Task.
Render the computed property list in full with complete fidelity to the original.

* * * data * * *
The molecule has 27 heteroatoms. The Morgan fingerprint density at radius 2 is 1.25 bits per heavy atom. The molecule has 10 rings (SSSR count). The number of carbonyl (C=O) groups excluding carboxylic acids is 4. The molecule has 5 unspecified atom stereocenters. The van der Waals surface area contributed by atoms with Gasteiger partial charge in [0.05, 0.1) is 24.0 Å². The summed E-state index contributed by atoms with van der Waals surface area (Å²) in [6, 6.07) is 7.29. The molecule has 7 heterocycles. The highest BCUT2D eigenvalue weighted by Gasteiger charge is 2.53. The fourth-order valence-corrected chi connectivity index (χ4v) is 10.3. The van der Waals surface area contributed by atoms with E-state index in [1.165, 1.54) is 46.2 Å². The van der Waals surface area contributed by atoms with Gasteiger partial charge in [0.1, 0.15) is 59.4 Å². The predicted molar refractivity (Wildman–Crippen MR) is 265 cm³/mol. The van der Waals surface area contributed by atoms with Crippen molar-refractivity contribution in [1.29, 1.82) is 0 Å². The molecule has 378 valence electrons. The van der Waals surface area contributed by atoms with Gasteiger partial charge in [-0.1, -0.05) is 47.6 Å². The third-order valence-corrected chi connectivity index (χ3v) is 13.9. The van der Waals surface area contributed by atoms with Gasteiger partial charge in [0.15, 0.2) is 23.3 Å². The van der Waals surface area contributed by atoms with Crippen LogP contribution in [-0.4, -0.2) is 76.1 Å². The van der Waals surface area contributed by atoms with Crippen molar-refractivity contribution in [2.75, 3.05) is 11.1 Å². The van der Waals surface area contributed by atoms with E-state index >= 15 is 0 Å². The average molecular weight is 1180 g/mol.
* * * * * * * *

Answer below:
The molecule has 27 heteroatoms. The Morgan fingerprint density at radius 2 is 1.25 bits per heavy atom. The molecule has 10 rings (SSSR count). The number of carbonyl (C=O) groups excluding carboxylic acids is 4. The molecule has 5 unspecified atom stereocenters. The van der Waals surface area contributed by atoms with Gasteiger partial charge in [0.05, 0.1) is 24.0 Å². The summed E-state index contributed by atoms with van der Waals surface area (Å²) in [6, 6.07) is 7.29. The molecule has 7 heterocycles. The highest BCUT2D eigenvalue weighted by Gasteiger charge is 2.53. The fourth-order valence-corrected chi connectivity index (χ4v) is 10.3. The van der Waals surface area contributed by atoms with E-state index in [1.165, 1.54) is 46.2 Å². The van der Waals surface area contributed by atoms with Gasteiger partial charge in [0.1, 0.15) is 59.4 Å². The predicted molar refractivity (Wildman–Crippen MR) is 265 cm³/mol. The van der Waals surface area contributed by atoms with Crippen molar-refractivity contribution in [1.29, 1.82) is 0 Å². The molecule has 378 valence electrons. The van der Waals surface area contributed by atoms with Gasteiger partial charge in [-0.1, -0.05) is 47.6 Å². The third-order valence-corrected chi connectivity index (χ3v) is 13.9. The van der Waals surface area contributed by atoms with Gasteiger partial charge in [0.15, 0.2) is 23.3 Å². The van der Waals surface area contributed by atoms with Crippen LogP contribution in [-0.4, -0.2) is 76.1 Å². The van der Waals surface area contributed by atoms with Crippen molar-refractivity contribution in [2.75, 3.05) is 11.1 Å². The van der Waals surface area contributed by atoms with E-state index >= 15 is 0 Å². The average molecular weight is 1180 g/mol.